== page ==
one nation was lucky enough to survive in antiquity, it was the standard definition as ‘’ buffer zone ’’ rather than the concept of middle power (Luttwak, 1979). One example can be given that Armenia stayed as a buffer zone between the Roman Empire and Parthia in the northern parts of East Anatolia. Yet its independence was nominal in her best days and frequently changed hands under the tutelage of Romans or Parthia (Garnsey et al, 2008).
There was also a relationship between the clans, tribes and nomadic forces which were situated in the border areas but this could not constitute any sovereign power base for creating a middle power. Independent powers were mostly located in great distances that there was no system to provide guarantees for the weaker states. One example was that Ming China was thousands of miles away from the other empires in Iranian plateau and Mediterranean basin.
System whether it was international or regional had never guaranteed an impartial justice. It was mostly the order of the strongest party which at its best, provided an opportunity from hegemonic peace and created fragmental benefits from trade under the observance of its superiority (Cary and Scullard,1976).Order could be maintained by not challenging the superior force and it was the acceptance of that power by weaker parties which created benefits of peace and unbalanced prosperity despite the structural reality that the scholars called hegemony and tributary relationships. Predictably, this type of order did not bring general prosperity and it was clearly argued by the charts of wealth accumulations per capita under the colonial rules of empires (Merriman 2004, Burbank and Cooper 2011)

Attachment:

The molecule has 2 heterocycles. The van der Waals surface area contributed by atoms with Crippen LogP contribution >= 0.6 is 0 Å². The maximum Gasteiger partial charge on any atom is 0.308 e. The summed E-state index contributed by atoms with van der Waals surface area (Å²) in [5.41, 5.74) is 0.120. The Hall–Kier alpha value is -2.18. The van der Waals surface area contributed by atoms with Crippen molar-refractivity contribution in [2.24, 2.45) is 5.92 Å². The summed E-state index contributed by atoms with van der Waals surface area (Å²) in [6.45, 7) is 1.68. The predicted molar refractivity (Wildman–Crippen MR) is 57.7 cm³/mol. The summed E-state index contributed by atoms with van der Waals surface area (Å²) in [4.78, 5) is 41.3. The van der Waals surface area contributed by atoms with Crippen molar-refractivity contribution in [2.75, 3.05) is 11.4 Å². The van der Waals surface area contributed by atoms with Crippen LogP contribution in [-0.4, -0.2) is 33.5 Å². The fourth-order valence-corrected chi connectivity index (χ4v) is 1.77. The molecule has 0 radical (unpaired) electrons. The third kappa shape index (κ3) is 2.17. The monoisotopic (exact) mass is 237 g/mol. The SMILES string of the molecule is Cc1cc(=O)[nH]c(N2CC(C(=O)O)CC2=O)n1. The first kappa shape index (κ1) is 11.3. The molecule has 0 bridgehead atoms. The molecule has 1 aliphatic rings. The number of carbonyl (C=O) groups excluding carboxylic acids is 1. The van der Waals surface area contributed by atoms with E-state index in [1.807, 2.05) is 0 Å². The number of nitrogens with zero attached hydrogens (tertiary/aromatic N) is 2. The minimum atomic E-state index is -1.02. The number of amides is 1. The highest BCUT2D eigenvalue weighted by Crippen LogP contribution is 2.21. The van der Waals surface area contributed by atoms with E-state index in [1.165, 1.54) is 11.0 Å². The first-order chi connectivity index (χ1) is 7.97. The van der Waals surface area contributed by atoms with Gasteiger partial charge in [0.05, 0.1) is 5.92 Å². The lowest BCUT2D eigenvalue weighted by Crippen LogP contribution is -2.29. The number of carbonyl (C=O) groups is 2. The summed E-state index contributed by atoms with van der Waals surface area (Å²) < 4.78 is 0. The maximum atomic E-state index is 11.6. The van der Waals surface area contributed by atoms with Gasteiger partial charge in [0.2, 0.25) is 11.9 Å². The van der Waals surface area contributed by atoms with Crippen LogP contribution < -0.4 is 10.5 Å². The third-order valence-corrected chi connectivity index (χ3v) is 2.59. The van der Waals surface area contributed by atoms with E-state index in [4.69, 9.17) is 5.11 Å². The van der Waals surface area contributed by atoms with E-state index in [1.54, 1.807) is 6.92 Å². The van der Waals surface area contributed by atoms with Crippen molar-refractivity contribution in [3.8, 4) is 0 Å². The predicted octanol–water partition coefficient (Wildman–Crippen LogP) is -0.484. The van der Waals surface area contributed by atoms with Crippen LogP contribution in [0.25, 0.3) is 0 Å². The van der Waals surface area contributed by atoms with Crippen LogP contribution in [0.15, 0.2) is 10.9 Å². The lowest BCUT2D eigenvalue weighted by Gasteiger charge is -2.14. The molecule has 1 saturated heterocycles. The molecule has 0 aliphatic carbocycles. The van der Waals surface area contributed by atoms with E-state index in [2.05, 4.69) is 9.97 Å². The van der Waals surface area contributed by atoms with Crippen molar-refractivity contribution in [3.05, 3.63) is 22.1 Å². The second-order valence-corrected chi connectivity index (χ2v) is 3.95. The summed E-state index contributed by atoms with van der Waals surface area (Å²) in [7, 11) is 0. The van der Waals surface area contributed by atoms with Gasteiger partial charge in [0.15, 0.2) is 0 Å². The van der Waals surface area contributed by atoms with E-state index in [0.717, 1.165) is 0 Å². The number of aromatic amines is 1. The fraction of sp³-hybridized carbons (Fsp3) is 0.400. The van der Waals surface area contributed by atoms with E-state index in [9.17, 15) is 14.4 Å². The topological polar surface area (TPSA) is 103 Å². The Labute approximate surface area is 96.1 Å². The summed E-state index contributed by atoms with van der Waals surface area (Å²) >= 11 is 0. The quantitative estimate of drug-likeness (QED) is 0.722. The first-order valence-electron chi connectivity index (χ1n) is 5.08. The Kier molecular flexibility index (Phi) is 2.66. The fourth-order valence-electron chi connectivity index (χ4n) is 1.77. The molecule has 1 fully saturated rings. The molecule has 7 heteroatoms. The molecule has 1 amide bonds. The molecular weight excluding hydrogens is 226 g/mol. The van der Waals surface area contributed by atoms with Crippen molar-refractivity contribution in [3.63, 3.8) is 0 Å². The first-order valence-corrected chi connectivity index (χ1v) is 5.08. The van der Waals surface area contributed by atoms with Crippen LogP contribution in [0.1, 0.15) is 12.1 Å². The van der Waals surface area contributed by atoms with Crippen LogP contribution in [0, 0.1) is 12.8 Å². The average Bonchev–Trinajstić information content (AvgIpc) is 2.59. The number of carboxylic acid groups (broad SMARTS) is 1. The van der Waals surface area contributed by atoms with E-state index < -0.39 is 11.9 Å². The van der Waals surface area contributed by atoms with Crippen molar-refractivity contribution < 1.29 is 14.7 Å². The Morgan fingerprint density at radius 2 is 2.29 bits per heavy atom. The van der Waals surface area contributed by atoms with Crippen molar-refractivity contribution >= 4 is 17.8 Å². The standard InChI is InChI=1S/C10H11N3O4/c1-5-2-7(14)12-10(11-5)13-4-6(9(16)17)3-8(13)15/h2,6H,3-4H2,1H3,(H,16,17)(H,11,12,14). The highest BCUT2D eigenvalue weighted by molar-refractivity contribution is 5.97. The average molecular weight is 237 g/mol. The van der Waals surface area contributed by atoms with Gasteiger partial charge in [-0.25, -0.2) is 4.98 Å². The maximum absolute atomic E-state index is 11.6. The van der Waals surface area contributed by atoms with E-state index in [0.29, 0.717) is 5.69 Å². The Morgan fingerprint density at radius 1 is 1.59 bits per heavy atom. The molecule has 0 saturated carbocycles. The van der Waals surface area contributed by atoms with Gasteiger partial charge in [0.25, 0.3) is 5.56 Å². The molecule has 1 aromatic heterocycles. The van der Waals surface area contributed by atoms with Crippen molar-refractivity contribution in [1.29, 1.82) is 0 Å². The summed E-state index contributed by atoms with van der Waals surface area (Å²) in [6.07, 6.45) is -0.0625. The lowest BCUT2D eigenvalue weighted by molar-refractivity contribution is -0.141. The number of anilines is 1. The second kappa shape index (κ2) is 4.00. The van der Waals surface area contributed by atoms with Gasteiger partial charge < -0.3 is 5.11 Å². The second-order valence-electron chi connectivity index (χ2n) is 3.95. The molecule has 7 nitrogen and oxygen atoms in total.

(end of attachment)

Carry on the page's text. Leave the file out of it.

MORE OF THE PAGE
In order to guarantee a living space for all members in the political system, there should be regulations, alliances or check and balances to limit the arbitrary actions. Without any regulations and treaties there cannot be big, middle or small but only rivalry of the strongest. This formulation shows that there is great dilemma about the middle powers in Realism because Realist approach firmly emphasizes the chaotic nature of International relations. It is clear that middle power concept is much closer to Realism rather than Liberalism but how does one explain the existence of the weak among the strongest. If there is a chaos there should be no room for the weak actors. Existence can only be achieved either by mercy and dependency or under the suzerainty of a much more superior force.
- Quote paper
- Arda Can Çelik (Author), 2012, Middle Powers in International Relations. A Realist Evolution, Munich, GRIN Verlag, https://www.grin.com/document/274195